DAMASCUS, Feb. 20 (Xinhua) -- As the deadly conflict in Syria nears its second anniversary, the rampant unrest looks determined to rattle the core of the capital Damascus that had stayed largely calm amid the violence raging across the country.
Appalled by what has befallen other Syrian cities, the Damascenes are now more vulnerable than ever to see their city plagued with falling mortars and shouting blasts from the unabated violence engulfing its surroundings.
With its outskirts turned into battlefields, several mortar attacks recently rattled Damascus, shaking the capital's schools, hospitals, and even sport facilities.
On Wednesday, a six-month-old infant became an orphan as his father Youssef Suleiman, a football player, was killed when two mortar shells fired by armed groups struck the Tishreen stadium in central Damascus. The blasts also left other players injured and caused great material damages to the facility.
Syria's state-media accused the rebels of targeting the stadium.
A day earlier, two mortars, allegedly fired from the Kafar Souseh district of Damascus, slammed an area between two hospitals and a presidential guest palace in Al-Mazzeh district.
On Monday, three mortar rounds fired from unknown destination landed respectively at a French hospital, the adjacent al-Maoneh School and Fares Khouri street in the Christian-dominated neighborhood of al-Qassa.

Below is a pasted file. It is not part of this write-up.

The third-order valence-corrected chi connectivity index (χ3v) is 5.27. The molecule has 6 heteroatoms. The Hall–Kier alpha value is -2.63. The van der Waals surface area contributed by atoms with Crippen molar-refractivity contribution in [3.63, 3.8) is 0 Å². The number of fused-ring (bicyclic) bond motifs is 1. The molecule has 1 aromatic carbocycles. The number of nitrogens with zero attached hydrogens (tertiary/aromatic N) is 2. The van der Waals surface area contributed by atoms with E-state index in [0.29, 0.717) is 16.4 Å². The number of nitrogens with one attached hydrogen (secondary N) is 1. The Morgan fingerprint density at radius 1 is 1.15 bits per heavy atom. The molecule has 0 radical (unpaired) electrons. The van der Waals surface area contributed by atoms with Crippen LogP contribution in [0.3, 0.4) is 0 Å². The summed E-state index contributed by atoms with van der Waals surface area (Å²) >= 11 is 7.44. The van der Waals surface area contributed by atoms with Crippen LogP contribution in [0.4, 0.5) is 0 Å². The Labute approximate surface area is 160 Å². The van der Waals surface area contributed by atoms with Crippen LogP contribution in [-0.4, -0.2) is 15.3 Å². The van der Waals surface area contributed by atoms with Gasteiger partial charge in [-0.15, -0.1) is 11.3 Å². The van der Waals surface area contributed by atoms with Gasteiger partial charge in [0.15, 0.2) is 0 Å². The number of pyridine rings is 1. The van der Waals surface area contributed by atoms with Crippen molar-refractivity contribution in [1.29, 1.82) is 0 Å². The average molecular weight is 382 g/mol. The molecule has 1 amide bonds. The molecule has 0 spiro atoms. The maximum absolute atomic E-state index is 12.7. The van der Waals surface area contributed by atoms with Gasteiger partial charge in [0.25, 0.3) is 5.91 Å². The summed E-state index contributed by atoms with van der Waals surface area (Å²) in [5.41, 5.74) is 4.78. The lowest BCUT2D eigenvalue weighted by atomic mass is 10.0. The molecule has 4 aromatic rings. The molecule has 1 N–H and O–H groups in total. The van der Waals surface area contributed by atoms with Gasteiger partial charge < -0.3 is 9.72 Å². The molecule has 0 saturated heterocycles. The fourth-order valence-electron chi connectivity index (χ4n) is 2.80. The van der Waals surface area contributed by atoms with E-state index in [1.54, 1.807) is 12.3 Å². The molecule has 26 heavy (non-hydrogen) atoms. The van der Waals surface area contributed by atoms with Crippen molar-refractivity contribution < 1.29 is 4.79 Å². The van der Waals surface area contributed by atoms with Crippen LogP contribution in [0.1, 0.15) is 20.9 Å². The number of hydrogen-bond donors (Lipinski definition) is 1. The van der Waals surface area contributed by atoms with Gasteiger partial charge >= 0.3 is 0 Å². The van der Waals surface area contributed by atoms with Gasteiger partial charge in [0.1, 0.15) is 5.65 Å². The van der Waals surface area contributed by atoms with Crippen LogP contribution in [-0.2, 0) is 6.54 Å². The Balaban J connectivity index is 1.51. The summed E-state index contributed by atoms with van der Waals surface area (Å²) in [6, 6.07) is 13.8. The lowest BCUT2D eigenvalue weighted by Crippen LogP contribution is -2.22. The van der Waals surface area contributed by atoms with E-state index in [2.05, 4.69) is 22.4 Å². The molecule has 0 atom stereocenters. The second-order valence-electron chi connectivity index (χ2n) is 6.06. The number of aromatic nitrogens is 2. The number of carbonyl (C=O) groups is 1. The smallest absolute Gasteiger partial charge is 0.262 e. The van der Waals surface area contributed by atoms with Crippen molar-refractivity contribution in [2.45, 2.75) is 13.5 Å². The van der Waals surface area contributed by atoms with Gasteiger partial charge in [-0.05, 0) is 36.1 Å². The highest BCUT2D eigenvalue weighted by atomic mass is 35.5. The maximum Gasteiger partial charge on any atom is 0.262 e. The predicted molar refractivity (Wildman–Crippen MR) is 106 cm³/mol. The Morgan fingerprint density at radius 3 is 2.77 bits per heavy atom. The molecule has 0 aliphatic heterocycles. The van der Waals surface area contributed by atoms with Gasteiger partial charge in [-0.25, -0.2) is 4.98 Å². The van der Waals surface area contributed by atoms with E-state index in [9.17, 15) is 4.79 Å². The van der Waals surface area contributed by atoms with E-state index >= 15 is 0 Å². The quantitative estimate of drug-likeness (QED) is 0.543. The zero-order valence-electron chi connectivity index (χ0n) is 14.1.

Aside from falling mortars, blasts from explosive devices become increasingly common in Damascus.
The recent intensification of violence in the capital has made Damascenes feel unsafe to commute between different areas in the city.
Munhed, a newly married young man, said he has stopped going to work recently to stay with his pregnant wife that is about to give birth soon. "I can't leave her alone now... Sounds (of blasts) have become so strong now that I fear for her and the foetus as well... I only go out now to get some stuff for my family."
While some people adjust their way of living due to the increased threat of violence, others choose not to change their daily routine.
Amal, 27, told Xinhua "what is going to happen will happen. After all, staying in my country is a kind of resistance against death. I'd rather die here than living anywhere else."
Sameera, a lawyer, told Xinhua "I am always on the edge. A shell could hit at any moment a member of my family. But I will not be a coward staying at home. I could be hit indoors too. It's determined by fate."